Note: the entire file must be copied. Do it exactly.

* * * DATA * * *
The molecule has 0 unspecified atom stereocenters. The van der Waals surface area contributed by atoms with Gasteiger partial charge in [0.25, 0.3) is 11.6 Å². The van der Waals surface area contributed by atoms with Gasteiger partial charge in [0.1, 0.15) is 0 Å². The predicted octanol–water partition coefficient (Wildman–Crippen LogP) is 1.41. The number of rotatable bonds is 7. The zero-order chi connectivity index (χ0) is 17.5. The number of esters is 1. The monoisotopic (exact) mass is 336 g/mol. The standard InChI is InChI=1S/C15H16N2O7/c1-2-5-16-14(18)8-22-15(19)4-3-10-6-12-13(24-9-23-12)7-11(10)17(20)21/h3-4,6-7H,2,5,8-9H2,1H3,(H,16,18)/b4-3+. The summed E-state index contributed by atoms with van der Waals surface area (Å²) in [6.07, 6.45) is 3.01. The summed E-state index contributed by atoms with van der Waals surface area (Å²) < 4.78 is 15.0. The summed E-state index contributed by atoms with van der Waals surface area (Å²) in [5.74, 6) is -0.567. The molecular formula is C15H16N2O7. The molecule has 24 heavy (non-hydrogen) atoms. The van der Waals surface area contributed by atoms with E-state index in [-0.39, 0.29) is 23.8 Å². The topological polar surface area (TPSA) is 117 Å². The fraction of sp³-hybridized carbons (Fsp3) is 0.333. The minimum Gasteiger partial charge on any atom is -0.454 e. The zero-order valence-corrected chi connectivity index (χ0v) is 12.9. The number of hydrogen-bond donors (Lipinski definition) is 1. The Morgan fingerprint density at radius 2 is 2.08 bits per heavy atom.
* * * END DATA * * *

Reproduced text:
The molecule has 0 unspecified atom stereocenters. The van der Waals surface area contributed by atoms with Gasteiger partial charge in [0.25, 0.3) is 11.6 Å². The van der Waals surface area contributed by atoms with Gasteiger partial charge in [0.1, 0.15) is 0 Å². The predicted octanol–water partition coefficient (Wildman–Crippen LogP) is 1.41. The number of rotatable bonds is 7. The zero-order chi connectivity index (χ0) is 17.5. The number of esters is 1. The monoisotopic (exact) mass is 336 g/mol. The standard InChI is InChI=1S/C15H16N2O7/c1-2-5-16-14(18)8-22-15(19)4-3-10-6-12-13(24-9-23-12)7-11(10)17(20)21/h3-4,6-7H,2,5,8-9H2,1H3,(H,16,18)/b4-3+. The summed E-state index contributed by atoms with van der Waals surface area (Å²) in [6.07, 6.45) is 3.01. The summed E-state index contributed by atoms with van der Waals surface area (Å²) < 4.78 is 15.0. The summed E-state index contributed by atoms with van der Waals surface area (Å²) in [5.74, 6) is -0.567. The molecular formula is C15H16N2O7. The molecule has 24 heavy (non-hydrogen) atoms. The van der Waals surface area contributed by atoms with E-state index in [-0.39, 0.29) is 23.8 Å². The topological polar surface area (TPSA) is 117 Å². The fraction of sp³-hybridized carbons (Fsp3) is 0.333. The minimum Gasteiger partial charge on any atom is -0.454 e. The zero-order valence-corrected chi connectivity index (χ0v) is 12.9. The number of hydrogen-bond donors (Lipinski definition) is 1. The Morgan fingerprint density at radius 2 is 2.08 bits per heavy atom.